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Homework Help: Transvese Velocity of a Standing Wave

  1. Jan 28, 2015 #1
    λ∂1. The problem statement, all variables and given/known data
    Aguitar string lies along the x-axis when in equilibrium. The end of
    the string at x=0 (the bridge of the guitar) is fixed. A sinusoidal
    wave with amplitude A=0.750 mm and frequency
    f =440 Hz, corresponding to the red curves in Fig. 15.24,
    travels along the string in the -x-direction at 143m/s. It is reflected
    from the fixed end, and the superposition of the incident and reflected
    waves forms a standing wave. (a) Find the equation giving the displacement
    of a point on the string as a function of position and time.
    (b) Locate the nodes. (c) Find the amplitude of the standing wave and
    the maximum transverse velocity and acceleration.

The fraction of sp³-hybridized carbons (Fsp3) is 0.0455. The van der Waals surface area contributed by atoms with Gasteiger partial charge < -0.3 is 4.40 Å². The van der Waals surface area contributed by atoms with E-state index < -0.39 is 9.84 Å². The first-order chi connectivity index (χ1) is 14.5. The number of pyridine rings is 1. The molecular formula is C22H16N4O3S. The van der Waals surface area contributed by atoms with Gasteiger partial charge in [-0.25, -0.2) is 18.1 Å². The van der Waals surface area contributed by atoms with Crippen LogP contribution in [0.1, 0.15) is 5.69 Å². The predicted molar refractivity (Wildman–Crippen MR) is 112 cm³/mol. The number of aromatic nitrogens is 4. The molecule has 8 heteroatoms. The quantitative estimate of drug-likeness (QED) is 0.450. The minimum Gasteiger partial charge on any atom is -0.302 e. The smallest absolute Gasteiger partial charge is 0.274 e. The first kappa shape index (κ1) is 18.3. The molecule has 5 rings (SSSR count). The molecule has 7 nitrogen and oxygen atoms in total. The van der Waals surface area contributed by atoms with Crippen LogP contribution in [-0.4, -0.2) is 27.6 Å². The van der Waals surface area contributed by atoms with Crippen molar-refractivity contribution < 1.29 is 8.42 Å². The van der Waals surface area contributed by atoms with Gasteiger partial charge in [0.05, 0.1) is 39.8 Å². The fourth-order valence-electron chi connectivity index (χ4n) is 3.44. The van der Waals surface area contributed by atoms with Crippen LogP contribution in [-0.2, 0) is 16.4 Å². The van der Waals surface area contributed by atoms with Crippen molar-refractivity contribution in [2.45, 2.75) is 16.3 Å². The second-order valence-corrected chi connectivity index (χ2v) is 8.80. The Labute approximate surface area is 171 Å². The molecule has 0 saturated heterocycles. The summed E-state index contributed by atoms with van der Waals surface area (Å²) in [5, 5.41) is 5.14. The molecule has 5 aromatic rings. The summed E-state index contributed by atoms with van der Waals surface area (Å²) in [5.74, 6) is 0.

2. Relevant equations
    position of a node=λ/2

    3. The attempt at a solution
    So, I get how to do everything up until part c.

    The partial derivative of the transverse wave with respect to time and holding x constant is:

    ∂y(x,t)/∂t=(4.15/m/s)sin[(19.3 rad/m)x]cos[(2760rad/sec)t

    Now, by just looking at this function, I could tell that the maximum velocity is 4.15. The function will oscillate between +4.15 and -4.15.

    Well, I thought that if I find the position of a node and the time at which it will occur, this function would yield to an answer of 4.15m/s.

    The values I used for the period is .002sec so, a node will happen at half a period which is .001sec.
    One wavelength is .325m and a node will happen half way through. This means that a node will occur at x=.1625m.

    When I plug in the values in the above equation I get -.020599061m/s which is not the correct an answer. Would you please let me know if I am thinking about this incorrectly? Doesn't maximum velocity happen at the intersection point with the x-axis? Isn't this point a node in this case? This is an example in a textbook and I am trying to figure the maximum velocity by not just looking at the amplitude of the function.
  2. jcsd
  3. Jan 28, 2015 #2


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